Sorry for my blog slacking!  I was out of town this weekend visiting my sister, brother-in-law and their new addition, Amelia Rose in West Virginia.  I was so excited because I was going to finally be able to give Amelia the items I made for her a few weeks ago (discussed in “Crafting for Crib Midgets“) — the cutie booties and a changing pad that matches her previously gifted diaper bag.  In addition, I finished/made a few new things last week to also take her.  She’s just so cute!  I cannot stop crafting for her!  I hope she grows up to like handmade things — like them or not, she’s going to get a lot of them throughout her life.  You’re welcome, Amelia.  First up is a striped knit dress by Debbie Bliss that I’ve been working on since before Christmas (gasp!).  Have y’all been neglecting your knitting too this winter?  Stoopid warm weather.

Debbie Bliss Knit Dress

While the dress is super cute, I found the pattern less appealing than a root canal.  You knit the front, back, and cap sleeves separately and then you have to seam them all together at the end.  Not only do I hate seaming, and this was a lot of it, but in this pattern you also have to worry about matching the stripes.  If I ever make this pattern again, I am most definitely going to knit it in the round.  No woman should ever have to curse at a project that much.  I found the yarn for the dress at a cute little knitting store called Orchardside in Raphine, Virginia.  If you’re ever driving down I-81 South and you have a hankering for a quaint little yarn shop in the middle of nowhere, it’s the place for you!  I wish I’d gotten a picture of my niece in the dress this weekend.  But, when the time came she was fast asleep.  Ah well, It’s a little too big for her right now anyway.

The next item is a new bib (that corresponds with her new family nickname of “monkey”).  This bib is another pattern from the Amy Butler book “Little Stitches for Little Ones.”   I think this pattern is another winner.  I will say it again, this book is just solid.  Two thumbs up.

Lil' Monkey Bib

My conundrum this past week was what to make for my sister.  You see her birthday was also last week.  I needed the perfect gift.  Something that was sassy, cute, and had nothing to do with babies.  So, I looked through my sewing board on Pinterest and found the winner — the Buttercup Bag from Made by Rae .  The size small pattern for this purse is free on her website.  I knew that I had just the fabric for this lil’ baby!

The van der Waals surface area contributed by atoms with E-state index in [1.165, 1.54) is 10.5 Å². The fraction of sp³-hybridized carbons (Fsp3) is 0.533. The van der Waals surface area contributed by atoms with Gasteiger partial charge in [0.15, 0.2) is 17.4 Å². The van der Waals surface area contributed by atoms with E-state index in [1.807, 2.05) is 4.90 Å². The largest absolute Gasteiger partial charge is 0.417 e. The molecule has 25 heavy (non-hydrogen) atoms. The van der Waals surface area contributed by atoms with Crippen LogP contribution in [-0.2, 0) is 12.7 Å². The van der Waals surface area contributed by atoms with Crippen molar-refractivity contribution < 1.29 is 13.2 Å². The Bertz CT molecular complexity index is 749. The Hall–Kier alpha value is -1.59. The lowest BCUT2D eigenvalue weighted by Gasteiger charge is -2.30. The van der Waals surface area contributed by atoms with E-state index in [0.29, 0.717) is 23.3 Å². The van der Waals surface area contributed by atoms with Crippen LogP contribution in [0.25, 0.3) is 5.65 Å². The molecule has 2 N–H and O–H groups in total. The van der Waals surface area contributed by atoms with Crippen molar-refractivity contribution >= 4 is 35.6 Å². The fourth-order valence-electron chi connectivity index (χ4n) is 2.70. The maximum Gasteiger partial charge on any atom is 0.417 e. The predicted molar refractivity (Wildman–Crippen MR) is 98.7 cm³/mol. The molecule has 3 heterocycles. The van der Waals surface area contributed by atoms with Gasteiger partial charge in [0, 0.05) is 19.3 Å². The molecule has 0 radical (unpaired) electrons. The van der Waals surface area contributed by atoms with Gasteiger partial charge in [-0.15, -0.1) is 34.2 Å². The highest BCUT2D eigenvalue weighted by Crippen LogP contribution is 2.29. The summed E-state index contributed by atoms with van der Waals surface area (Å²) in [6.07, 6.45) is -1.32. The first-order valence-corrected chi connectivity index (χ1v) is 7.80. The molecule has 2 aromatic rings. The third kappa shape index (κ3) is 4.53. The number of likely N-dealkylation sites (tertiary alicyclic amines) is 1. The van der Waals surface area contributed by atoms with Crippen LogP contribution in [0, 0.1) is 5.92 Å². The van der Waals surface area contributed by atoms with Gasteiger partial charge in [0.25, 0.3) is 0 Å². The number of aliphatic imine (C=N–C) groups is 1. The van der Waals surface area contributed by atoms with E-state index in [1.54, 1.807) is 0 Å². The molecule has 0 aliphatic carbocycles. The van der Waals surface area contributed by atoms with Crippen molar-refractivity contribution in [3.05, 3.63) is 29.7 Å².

Outdoor Home Dec in orangey-pink/turquoise & Lisette Little Mint Watercolor Floral

And, let me tell you this project is super fast and easy.  It took me about two hours, 45 minutes for cutting out the pattern &  fabric and then fusing the interfacing and fleece and a little over an hour to sew everything together.  Ta-dah!  Pretty cute for being so quick, eh?

The Buttercup Bag

If you are someone that likes a lot of organization in a bag (like me), this probably won’t be your everyday bag — at least the small size.  It’s basically just one big pouch, with one small pocket on the lining that _might_ be big enough to hold your keys, or your lipstick at the very least.  (Pay no attention to the pin in the bottom of the bag below.  I took this picture before hand stitching the little hole in the lining you use to turn everything right side out after sewing the lining and exterior together.)

Inside the Buttercup Bag

The only thing I changed, was that I inserted the strap between the lining and exterior as I stitched them together.  The pattern calls for you to add them after, but I didn’t want to see the ends as I looked into the purse.  Regardless, it’s a great pattern (Thanks Rae!) and a very smashing little purse.  I might just have to make one of these for myself, too!  You’re supposed to feed a handbag addiction, right?  So, in order to prove to you that I have to plans for any more blog slacking in the upcoming weeks, I thought I’d share with you, drumroll please…..

Jen’s Upcoming Projects (in no particular order):

1)  I’m going to try and create my own dress form — and not the duct tape variety!  Me and my professional seamstress friend, Caroline, have some ideas on how to make a better dress form that is still cheap, super functional, and fairly easy.  Post forthcoming!

2)  The Amy Butler Blossom Handbag from Sew Mama Sew.  I originally bought the fabric shown above for this bag.  But, I realized that I overbought (big surprise) — hence my sister’s bag in the same color scheme.  But, I finally got all the interfacing/stabilizer for this bag and I’m ready to begin!

Amy Butler Blossom Handbag